A. It changed my life in many ways beyond just the physical changes. It altered the way I look at things. It helped me to come to appreciate every day, and every moment. To me every day is a good day whether it's sunny or rainy or cold. It helped me to hear the song in the laughter of children, the melody in the sound of the falling rain. For all intents and purposes, the person I was 'died' and the person I am now was 'born". I think I'm a better person just because of what I've been through. I think I have a deeper understanding of people, especially myself, and that helps me to be more compassionate. More understanding. Recovering from strokes taught me patience. I put much more emphasis on helping others and much less on material things. The possessions you have, the looks you have, the physical abilities you have are all transient. They all pass away. The only thing that endures is love. And kindness. And friendship. As for a philosophy, I would say it can best be summed up by the words of Stephen Grellet. He was a French nobleman who became a Quaker missionary. And he wrote these words:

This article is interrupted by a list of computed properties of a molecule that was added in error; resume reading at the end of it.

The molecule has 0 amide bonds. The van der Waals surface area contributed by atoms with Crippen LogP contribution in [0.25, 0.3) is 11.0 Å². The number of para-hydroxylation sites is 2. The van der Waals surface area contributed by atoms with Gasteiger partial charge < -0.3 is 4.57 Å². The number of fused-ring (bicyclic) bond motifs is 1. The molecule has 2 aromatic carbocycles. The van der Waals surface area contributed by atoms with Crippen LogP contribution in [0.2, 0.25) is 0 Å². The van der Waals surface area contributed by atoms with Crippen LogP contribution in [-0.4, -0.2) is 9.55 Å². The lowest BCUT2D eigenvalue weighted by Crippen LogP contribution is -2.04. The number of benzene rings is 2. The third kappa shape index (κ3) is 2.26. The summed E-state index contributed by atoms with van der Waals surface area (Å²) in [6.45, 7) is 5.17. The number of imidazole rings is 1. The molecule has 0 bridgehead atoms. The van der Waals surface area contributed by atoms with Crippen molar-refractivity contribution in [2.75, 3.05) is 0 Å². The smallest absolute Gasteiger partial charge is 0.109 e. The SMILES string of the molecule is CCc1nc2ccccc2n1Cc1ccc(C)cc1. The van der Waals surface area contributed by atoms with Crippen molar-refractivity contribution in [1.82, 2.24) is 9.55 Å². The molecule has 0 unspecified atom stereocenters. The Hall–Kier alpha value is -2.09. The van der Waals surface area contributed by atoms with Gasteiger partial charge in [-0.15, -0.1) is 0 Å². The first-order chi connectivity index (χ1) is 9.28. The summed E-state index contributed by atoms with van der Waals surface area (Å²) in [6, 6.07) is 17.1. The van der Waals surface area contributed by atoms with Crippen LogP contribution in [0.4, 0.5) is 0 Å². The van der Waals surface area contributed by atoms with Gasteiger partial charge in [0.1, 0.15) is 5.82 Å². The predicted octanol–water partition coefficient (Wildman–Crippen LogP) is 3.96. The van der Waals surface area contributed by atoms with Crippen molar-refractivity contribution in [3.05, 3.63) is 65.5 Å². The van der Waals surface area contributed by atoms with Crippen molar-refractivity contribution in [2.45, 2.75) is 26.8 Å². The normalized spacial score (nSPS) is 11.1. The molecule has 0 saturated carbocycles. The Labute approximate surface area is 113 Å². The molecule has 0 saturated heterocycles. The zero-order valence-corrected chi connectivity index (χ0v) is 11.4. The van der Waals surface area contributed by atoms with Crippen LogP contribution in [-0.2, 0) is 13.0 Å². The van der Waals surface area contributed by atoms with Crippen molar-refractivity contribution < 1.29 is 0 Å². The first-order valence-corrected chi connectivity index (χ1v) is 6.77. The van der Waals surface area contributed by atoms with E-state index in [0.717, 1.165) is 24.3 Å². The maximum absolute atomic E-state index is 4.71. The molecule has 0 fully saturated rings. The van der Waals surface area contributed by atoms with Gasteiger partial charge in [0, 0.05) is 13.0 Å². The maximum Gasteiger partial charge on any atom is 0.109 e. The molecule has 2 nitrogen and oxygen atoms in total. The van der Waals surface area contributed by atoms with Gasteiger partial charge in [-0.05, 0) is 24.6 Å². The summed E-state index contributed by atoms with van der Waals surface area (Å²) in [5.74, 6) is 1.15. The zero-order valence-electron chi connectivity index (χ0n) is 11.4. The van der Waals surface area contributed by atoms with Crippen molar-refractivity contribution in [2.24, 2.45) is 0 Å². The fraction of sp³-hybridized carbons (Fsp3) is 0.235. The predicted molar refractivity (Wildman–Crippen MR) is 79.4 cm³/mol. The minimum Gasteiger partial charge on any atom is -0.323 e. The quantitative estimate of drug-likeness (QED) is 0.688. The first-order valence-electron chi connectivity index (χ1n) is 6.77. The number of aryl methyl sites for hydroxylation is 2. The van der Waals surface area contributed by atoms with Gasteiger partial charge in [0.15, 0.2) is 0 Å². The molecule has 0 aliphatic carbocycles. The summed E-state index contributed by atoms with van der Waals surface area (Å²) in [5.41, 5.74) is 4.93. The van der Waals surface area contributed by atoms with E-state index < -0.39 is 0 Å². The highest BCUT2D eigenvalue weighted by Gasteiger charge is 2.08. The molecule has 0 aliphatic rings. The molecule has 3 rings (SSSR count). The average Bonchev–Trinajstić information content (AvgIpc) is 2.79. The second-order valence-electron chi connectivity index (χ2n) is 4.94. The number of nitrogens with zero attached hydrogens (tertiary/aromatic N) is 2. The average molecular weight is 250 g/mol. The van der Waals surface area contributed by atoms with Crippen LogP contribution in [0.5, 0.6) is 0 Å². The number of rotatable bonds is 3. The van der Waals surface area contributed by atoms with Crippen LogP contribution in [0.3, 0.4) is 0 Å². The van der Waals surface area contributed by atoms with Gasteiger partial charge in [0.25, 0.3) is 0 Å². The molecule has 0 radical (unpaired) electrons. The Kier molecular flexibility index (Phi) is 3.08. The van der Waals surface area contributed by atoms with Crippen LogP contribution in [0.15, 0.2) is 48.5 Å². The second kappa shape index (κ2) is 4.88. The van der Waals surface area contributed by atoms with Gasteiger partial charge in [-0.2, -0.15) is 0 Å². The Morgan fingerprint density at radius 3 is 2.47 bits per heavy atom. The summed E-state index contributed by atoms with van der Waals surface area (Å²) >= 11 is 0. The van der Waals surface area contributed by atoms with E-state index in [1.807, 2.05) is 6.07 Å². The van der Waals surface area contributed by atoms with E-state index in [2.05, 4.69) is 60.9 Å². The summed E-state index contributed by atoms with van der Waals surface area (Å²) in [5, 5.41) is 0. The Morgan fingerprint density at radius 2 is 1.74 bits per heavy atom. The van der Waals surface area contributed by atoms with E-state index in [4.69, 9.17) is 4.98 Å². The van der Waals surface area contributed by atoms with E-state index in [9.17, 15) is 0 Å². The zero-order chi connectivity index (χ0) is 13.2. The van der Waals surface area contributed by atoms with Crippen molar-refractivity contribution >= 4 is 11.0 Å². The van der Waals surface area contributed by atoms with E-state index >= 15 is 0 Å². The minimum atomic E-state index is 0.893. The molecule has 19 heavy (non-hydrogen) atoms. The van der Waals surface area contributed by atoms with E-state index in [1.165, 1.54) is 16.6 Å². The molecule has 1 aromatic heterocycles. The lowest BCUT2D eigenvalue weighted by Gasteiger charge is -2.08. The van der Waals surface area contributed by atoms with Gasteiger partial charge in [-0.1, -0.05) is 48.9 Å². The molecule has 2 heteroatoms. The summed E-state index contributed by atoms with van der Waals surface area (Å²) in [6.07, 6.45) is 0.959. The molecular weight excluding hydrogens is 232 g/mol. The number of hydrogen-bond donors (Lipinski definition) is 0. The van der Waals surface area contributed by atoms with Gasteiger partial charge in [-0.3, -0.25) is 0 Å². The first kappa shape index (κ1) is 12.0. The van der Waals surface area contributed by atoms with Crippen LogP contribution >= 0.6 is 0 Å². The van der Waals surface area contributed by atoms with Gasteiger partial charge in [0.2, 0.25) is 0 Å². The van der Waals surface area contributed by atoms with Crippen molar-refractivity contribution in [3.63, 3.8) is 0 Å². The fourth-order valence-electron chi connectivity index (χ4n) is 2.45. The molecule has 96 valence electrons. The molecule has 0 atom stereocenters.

I expect to pass through this world but once;

    any good thing therefore that I can do, or any

kindness that I can show to any fellow-creature,

let me do it now; let me not defer or neglect it,

for I shall not pass this way again.

These are words I try to live by. I believe that the good things you do come back to you. I know they have in my life. When I started looking at the first "shareware" in 1982, all I really wanted to do was be helpful. To keep myself busy and maybe help a few people. It gave me a purpose, it gave me something to do. And it gave me pleasure to know that I had helped someone succeed in their work. I promoted others, and without ever meaning to, I ended up promoting myself as well. It gives me great pleasure to know, deep in my heart, that I have helped so many people. It makes me a very rich man, in all of the ways that really matter.

I've tried to answer the questions I get most often, but if there's something you'd like to know, please feel free to ask.